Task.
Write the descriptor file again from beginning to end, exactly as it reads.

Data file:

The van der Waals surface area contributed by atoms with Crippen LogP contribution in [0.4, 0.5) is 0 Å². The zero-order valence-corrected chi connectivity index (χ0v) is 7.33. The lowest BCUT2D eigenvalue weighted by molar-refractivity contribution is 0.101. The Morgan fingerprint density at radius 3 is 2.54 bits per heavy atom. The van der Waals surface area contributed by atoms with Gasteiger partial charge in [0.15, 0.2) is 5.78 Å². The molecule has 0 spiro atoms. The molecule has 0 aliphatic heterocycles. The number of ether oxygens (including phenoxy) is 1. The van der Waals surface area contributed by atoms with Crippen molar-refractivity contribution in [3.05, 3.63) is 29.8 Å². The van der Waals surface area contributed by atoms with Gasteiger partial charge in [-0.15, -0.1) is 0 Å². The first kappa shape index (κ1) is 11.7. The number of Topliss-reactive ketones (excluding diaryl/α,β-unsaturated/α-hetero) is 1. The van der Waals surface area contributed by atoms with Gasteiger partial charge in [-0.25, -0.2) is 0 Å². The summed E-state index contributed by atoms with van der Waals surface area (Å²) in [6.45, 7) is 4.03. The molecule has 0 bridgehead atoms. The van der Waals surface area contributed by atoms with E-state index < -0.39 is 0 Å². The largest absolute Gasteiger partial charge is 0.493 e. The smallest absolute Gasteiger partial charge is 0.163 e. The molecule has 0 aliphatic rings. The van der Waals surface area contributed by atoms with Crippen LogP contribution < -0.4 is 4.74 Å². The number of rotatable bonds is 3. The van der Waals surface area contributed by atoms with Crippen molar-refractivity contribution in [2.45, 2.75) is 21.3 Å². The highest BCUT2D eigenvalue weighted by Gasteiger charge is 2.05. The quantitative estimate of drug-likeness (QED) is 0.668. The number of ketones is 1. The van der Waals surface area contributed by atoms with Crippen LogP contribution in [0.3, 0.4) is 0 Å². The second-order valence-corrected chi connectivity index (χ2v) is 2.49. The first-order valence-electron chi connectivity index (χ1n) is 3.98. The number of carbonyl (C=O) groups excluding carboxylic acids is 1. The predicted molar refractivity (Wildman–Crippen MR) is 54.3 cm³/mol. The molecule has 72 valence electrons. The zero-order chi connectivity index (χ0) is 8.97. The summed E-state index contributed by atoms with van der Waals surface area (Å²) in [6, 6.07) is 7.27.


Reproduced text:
The van der Waals surface area contributed by atoms with Crippen LogP contribution in [0.4, 0.5) is 0 Å². The zero-order valence-corrected chi connectivity index (χ0v) is 7.33. The lowest BCUT2D eigenvalue weighted by molar-refractivity contribution is 0.101. The Morgan fingerprint density at radius 3 is 2.54 bits per heavy atom. The van der Waals surface area contributed by atoms with Gasteiger partial charge in [0.15, 0.2) is 5.78 Å². The molecule has 0 spiro atoms. The molecule has 0 aliphatic heterocycles. The number of ether oxygens (including phenoxy) is 1. The van der Waals surface area contributed by atoms with Crippen molar-refractivity contribution in [3.05, 3.63) is 29.8 Å². The van der Waals surface area contributed by atoms with Gasteiger partial charge in [-0.15, -0.1) is 0 Å². The first kappa shape index (κ1) is 11.7. The number of Topliss-reactive ketones (excluding diaryl/α,β-unsaturated/α-hetero) is 1. The van der Waals surface area contributed by atoms with Gasteiger partial charge in [-0.25, -0.2) is 0 Å². The summed E-state index contributed by atoms with van der Waals surface area (Å²) in [6.45, 7) is 4.03. The molecule has 0 bridgehead atoms. The van der Waals surface area contributed by atoms with E-state index < -0.39 is 0 Å². The largest absolute Gasteiger partial charge is 0.493 e. The smallest absolute Gasteiger partial charge is 0.163 e. The molecule has 0 aliphatic rings. The van der Waals surface area contributed by atoms with Crippen LogP contribution < -0.4 is 4.74 Å². The number of rotatable bonds is 3. The van der Waals surface area contributed by atoms with Crippen molar-refractivity contribution in [2.45, 2.75) is 21.3 Å². The highest BCUT2D eigenvalue weighted by Gasteiger charge is 2.05. The quantitative estimate of drug-likeness (QED) is 0.668. The number of ketones is 1. The van der Waals surface area contributed by atoms with Crippen LogP contribution in [0.3, 0.4) is 0 Å². The second-order valence-corrected chi connectivity index (χ2v) is 2.49. The first-order valence-electron chi connectivity index (χ1n) is 3.98. The number of carbonyl (C=O) groups excluding carboxylic acids is 1. The predicted molar refractivity (Wildman–Crippen MR) is 54.3 cm³/mol. The molecule has 72 valence electrons. The zero-order chi connectivity index (χ0) is 8.97. The summed E-state index contributed by atoms with van der Waals surface area (Å²) in [6, 6.07) is 7.27.